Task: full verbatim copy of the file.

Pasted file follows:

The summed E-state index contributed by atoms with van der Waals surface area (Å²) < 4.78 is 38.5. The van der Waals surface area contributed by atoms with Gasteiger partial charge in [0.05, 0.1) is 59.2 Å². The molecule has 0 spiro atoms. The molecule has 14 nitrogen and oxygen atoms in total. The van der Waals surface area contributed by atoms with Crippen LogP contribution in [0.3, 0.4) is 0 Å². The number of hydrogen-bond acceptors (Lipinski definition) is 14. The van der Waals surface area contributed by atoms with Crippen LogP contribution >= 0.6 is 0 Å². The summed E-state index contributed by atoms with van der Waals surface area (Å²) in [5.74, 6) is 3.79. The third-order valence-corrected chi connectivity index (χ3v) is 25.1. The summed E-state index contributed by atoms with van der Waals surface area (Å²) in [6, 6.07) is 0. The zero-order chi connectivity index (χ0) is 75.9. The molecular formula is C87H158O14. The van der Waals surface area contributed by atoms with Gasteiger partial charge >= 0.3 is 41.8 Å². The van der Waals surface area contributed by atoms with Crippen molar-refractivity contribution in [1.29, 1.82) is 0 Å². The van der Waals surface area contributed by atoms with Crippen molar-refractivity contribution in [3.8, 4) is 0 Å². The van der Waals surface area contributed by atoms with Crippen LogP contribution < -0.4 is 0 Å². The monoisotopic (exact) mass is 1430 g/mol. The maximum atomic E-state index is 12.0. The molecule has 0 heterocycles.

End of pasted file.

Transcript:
The summed E-state index contributed by atoms with van der Waals surface area (Å²) < 4.78 is 38.5. The van der Waals surface area contributed by atoms with Gasteiger partial charge in [0.05, 0.1) is 59.2 Å². The molecule has 0 spiro atoms. The molecule has 14 nitrogen and oxygen atoms in total. The van der Waals surface area contributed by atoms with Crippen LogP contribution in [0.3, 0.4) is 0 Å². The number of hydrogen-bond acceptors (Lipinski definition) is 14. The van der Waals surface area contributed by atoms with Crippen LogP contribution >= 0.6 is 0 Å². The summed E-state index contributed by atoms with van der Waals surface area (Å²) in [5.74, 6) is 3.79. The third-order valence-corrected chi connectivity index (χ3v) is 25.1. The summed E-state index contributed by atoms with van der Waals surface area (Å²) in [6, 6.07) is 0. The zero-order chi connectivity index (χ0) is 75.9. The molecular formula is C87H158O14. The van der Waals surface area contributed by atoms with Gasteiger partial charge >= 0.3 is 41.8 Å². The van der Waals surface area contributed by atoms with Crippen molar-refractivity contribution in [1.29, 1.82) is 0 Å². The van der Waals surface area contributed by atoms with Crippen molar-refractivity contribution in [3.8, 4) is 0 Å². The van der Waals surface area contributed by atoms with Crippen LogP contribution < -0.4 is 0 Å². The monoisotopic (exact) mass is 1430 g/mol. The maximum atomic E-state index is 12.0. The molecule has 0 heterocycles.